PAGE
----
Album Review: Various Artists – Crazy Heart (Soundtrack)
From the soundtrack to O Brother, Where Art Thou to his work on the Robert Plant/Alison Krauss collaboration, T-Bone Burnett is the top producer for country and Americana “event” recordings. His latest event is the soundtrack for current awards show darling Crazy Heart, co-produced by the late Stephen Bruton.
The two movies couldn’t be more different, but the soundtracks have some striking similarities. Like the O Brother soundtrack, the songs here are split among classic recordings, originals from contemporary artists and a spattering of material performed by the actors themselves. Songs like “Hello Trouble” by Buck Owens, “My Baby’s Gone” by the Louvin Brothers and “Are You Sure Hank Done It This Way” are classics in every sense of the word and should be a part of any country fan’s library. Added to that are tracks from Townes Van Zandt, Sam Phillips and Lightning Hopkins to represent the Americana side of the music.
Ryan Bingham, who also appears in the movie, chips in a couple of songs. The bouncy “I Don’t Know” is probably the most instantly accessible song that Bingham has ever recorded. There are two versions of it, with Bingham’s version trumping Jeff Bridges’ more laid-back take. “The Weary Kind,” written with Burnett, is deservedly getting the most notice, and the amount of awards it’s received have all but guaranteed it an Oscar nomination for Best Song. Perfectly suited to Bingham’s gravelly voice, the song captures the life of the hard-living troubled soul that’s central to the movie. More importantly, it stands on its own as a moving ballad, independent of any movie.
The bulk of the songs are left up to the vocal abilities of Bridges as main character Bad Blake. Bridges–who does have an album under his belt–has a warm, gruff voice with a bit of a soulful tinge to it. He’s ably backed by a band that’s more Americana than mainstream country (When was the last time you heard an accordion on country radio?), but the songs like “Hold On You” and “Fallin’ & Flyin’” are so instantly catchy that they might have become hits in the Outlaw Era. Bridges does a solid job on them, but the overall success of his songs are due more to the quality of the songwriters and the band than the singer.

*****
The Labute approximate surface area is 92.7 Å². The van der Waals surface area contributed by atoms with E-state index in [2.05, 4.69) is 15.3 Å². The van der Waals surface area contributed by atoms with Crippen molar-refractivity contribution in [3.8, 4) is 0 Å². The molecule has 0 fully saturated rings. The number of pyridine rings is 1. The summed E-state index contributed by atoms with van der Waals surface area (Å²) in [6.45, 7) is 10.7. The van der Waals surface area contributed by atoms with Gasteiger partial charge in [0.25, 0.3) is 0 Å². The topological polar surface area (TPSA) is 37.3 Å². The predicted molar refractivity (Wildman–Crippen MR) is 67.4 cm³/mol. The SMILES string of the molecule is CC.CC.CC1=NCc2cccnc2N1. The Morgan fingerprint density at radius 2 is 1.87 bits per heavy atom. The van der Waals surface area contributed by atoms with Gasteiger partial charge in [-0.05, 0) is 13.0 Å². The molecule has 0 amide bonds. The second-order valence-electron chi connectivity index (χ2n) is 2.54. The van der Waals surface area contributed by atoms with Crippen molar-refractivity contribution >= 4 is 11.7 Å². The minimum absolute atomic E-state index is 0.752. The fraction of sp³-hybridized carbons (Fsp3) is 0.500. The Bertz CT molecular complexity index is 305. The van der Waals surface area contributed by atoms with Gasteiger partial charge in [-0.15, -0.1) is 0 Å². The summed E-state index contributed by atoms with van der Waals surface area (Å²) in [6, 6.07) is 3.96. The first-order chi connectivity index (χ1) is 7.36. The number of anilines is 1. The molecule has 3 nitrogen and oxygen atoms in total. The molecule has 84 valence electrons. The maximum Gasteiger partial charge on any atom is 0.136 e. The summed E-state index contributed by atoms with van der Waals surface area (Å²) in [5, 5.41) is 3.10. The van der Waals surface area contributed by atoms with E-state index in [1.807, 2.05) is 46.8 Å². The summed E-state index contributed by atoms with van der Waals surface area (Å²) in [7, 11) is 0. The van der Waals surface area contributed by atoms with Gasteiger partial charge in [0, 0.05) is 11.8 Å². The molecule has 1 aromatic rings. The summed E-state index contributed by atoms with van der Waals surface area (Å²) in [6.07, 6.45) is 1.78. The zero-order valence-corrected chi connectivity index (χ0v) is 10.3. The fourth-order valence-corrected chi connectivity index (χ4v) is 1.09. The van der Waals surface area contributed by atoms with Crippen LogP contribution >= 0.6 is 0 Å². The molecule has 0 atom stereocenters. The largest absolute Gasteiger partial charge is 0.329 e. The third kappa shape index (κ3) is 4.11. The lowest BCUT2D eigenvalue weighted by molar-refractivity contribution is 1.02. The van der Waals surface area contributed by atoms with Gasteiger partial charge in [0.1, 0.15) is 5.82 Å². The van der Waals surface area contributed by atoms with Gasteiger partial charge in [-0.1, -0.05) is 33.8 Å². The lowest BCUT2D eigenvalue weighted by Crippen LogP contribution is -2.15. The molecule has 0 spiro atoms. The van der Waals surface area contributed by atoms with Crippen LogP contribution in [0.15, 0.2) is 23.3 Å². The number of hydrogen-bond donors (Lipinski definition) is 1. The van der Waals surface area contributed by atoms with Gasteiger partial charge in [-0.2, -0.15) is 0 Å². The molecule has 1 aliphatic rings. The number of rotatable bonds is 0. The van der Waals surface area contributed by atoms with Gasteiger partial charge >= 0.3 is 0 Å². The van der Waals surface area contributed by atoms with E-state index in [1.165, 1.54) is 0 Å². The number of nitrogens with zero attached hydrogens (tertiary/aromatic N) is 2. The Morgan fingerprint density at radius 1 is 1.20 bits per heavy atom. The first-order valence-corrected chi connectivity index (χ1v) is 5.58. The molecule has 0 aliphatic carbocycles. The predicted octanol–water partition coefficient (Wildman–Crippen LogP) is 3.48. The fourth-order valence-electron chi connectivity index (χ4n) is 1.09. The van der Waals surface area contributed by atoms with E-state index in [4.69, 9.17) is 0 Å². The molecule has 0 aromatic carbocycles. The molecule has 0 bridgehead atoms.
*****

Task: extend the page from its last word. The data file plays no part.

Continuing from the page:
The biggest surprise on the album is that Colin Farrell, who gets a song and a half on the soundtrack, could be a country star if the whole actor/international sex symbol thing doesn’t work out for him. His performance on “Gone, Gone, Gone” is better than most of the songs released by actual country singers over the past year.
Bruton, who had made a name for himself as a musician, songwriter and singer, died after a long bout with cancer in 2009. He co-wrote most of the original songs along with Burnett and a few others. It’s a fitting finale for a career that stretched more than 40 years and hopefully will shed some light on a man who spent too much of his career flying under the radar.
- luckyoldsun: Paul, Good info. It's pretty disgraceful that Billboard editors can't even get musical history remotely right regarding even their own publication. The …
- Juli Thanki: Yep, I'll be there. Looking forward to it!
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- Jack Williams: I was also there on Saturday, Juli. I really liked Angeleena Presley's set, too. Marty and the boys …
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- Jeremy Dylan: @SCOOTER: Depending on where your tastes lie, I'd say I'm A Song (the new record), Pretty Close to the Truth …